Warner Bros. Shares Insights From Workflow Report

As production and postproduction move toward digital processes, there have been questions of workflow.

An overview of the recently completed Warner Bros. Next Generation Production Workflows Report — the results of testing 20 digital workflows, with more than 30 vendor participants, during a six-week period — was introduced Tuesday at the Hollywood Post Alliance’s annual Tech Retreat in Palm Springs.

As production and postproduction has moved toward more advanced digital processes, workflow has become a hot button topic.

“Workflows share an important goal: how to replace the function called the lab,” said HPA president and Disney exec Leon Silverman, who moderated a panel discussion. “There seems to be countless variations.”

So Warners tested a variety of workflows and tools — including different cameras and postproduction systems — for a range of required tasks including the creation of editorial media and digital dailies.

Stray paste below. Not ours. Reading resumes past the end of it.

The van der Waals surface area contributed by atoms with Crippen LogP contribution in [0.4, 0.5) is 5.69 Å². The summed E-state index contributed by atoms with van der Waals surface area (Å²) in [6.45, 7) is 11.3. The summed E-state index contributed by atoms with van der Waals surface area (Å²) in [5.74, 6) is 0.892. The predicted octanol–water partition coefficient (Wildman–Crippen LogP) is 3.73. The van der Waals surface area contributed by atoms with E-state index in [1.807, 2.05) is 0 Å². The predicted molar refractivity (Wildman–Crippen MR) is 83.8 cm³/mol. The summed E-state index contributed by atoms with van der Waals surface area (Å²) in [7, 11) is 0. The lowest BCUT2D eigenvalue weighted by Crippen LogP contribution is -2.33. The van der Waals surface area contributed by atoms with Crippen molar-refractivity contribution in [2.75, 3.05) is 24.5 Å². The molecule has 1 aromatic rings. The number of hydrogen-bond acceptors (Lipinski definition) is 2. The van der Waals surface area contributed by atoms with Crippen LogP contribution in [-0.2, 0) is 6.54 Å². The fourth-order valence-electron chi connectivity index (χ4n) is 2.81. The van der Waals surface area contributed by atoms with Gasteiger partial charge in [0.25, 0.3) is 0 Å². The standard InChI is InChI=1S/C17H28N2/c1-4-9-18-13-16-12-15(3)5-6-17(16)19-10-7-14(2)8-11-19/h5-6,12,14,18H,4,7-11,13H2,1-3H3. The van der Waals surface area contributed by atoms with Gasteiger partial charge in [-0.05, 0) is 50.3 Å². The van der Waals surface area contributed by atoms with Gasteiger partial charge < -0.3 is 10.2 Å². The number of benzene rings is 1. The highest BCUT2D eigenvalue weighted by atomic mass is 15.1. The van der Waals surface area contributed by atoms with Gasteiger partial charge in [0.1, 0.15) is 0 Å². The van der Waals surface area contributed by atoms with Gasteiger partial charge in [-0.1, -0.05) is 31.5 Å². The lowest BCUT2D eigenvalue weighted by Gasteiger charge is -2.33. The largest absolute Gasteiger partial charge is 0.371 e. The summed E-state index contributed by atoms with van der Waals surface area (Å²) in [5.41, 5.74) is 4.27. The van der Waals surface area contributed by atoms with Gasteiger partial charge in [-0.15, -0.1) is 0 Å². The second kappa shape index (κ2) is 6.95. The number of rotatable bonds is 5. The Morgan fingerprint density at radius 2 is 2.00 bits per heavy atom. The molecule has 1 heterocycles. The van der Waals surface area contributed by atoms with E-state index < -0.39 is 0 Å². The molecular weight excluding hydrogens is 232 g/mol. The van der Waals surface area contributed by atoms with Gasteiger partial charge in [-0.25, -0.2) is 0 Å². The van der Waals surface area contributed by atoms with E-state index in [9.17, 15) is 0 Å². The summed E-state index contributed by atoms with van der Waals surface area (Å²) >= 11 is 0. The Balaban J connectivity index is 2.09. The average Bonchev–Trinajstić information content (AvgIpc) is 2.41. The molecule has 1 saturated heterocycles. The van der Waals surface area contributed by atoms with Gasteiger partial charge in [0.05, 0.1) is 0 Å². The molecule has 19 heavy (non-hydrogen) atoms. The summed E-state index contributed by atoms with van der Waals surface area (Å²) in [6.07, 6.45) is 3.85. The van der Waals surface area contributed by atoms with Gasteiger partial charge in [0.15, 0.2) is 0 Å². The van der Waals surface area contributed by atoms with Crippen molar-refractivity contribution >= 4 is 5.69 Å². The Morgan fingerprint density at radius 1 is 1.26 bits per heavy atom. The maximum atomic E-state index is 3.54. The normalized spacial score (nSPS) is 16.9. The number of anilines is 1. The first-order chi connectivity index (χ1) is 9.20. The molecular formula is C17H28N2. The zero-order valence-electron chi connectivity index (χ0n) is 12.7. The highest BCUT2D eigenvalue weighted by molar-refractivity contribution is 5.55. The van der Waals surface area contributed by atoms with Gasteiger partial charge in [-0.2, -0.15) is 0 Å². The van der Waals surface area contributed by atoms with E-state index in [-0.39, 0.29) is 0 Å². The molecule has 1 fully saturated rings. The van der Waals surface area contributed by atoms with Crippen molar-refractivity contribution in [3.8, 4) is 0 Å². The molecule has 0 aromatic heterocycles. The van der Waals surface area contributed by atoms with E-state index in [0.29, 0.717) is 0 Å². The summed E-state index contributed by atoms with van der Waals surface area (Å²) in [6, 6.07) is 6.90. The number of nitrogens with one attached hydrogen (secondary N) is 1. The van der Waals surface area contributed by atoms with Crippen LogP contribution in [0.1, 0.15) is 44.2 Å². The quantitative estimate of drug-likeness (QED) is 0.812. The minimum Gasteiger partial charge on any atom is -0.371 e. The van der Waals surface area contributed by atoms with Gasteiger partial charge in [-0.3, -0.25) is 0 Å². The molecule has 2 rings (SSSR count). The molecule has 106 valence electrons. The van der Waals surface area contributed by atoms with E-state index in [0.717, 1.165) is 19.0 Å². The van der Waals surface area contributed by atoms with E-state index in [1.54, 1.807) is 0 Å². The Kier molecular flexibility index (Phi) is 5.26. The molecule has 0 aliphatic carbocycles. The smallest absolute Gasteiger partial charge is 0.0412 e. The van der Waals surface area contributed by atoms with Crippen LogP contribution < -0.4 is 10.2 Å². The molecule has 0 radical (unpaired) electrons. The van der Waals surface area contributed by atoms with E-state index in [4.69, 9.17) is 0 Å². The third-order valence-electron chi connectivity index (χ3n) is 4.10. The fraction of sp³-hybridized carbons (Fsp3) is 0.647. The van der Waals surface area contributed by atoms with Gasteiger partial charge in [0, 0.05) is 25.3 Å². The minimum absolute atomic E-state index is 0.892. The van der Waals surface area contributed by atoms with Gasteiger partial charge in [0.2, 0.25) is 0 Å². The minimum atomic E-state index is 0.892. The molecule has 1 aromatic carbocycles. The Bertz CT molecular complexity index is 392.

“We’ve been hearing that digital will be more efficient, but it hasn’t really panned out (yet),” said Sean Cooney, vp advanced production technology at Warner Bros. “The good news is the tools are there. (The next step) is proper integration.”

The takeaway for Jonathan Smiles, digital production supervisor, is that in the future, there might be two or three fairly standard workflows that will be developed for each camera system.

Cooney added that conversations are already occurring about what will be the new production roles.

He emphasized that no matter what the workflow, a key issue for a producer is to begin planning as early as possible. “You have to have these discussions almost at the point where you get the green light,” Cooney said.

Editor Nathan Gunn added that the editor also needs to be brought in earlier.

“The cutting room becomes a centralized hub where all the information comes in and gets disseminated to the various departments,” he said. “The role of the cutting room becomes more integral.”

Cooney added that post facilities are starting to behave as a data hub.

 “The win is we are preserving the filmmakers’ creative intent,” he said. “That is a huge benefit, and that is some of the promise of digital workflows.”

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